The topic of male violence will come under scrutiny at a conference in Santa Fe, where academics, authors and researchers in the field will be asking ‘what makes men violent?’
What is at the core of the problem? What has been overlooked? Why are 90 per cent of people in federal and state prisons for committing violent acts male?
“I think it behooves us to examine not just the sociological issues that we usually examine, such as poverty and race, but also look at a very complex intermixing of biology, psychology and society,” says Santa Fe Boys Educational Foundation President Paul Golding.
Golding’s organisation is hosting the 2019 Boys at Risk Conference from 1-3 May, with presentations to be made by University of Pennsylvania professor and author of The Anatomy of Violence, Adrian Raine and Richard Tremblay, a University of Montreal Professor and winner of the Stockholm Prize in Criminology.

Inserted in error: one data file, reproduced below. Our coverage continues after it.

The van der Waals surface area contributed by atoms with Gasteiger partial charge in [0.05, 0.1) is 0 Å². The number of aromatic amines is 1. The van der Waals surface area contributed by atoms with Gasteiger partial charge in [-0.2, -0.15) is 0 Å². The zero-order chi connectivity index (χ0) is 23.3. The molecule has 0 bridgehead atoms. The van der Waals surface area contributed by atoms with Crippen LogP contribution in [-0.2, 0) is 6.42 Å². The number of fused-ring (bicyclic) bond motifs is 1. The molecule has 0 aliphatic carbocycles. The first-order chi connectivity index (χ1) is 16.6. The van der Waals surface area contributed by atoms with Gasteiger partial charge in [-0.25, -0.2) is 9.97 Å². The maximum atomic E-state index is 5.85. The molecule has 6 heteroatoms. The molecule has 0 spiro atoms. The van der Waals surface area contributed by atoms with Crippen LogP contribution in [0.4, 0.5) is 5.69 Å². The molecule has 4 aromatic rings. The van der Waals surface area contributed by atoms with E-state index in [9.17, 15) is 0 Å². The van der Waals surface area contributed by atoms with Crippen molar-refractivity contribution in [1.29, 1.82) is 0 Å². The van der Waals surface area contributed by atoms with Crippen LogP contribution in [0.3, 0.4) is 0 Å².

The conference will examine the links between early childhood development and violent crimes committed later in life.
According to the Santa Fe Boys Educational Foundation the juvenile arrest rate for boys for violent crime is four times greater than for girls.
Adult statistics on incarceration for murder, rape, robbery and assault show that men are 20 times more likely to be locked away for these crimes than women.
The Boys at Risk Conference will ask whether research can show the association between violent tendencies later in life and “the origins of developmental psychopathology and regulatory behaviour problems early in life.”
“Are boys more vulnerable–more at risk–to the interplay between evolutionary processes and experiential influences on gene expression that begins prenatally and progresses during infancy and early childhood?”
Strategies will also be presented for dealing with boys at risk of developing a violent pathway and preventative interventions through early childhood and middle school years.
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View the 2019 Boys at Risk Conference agenda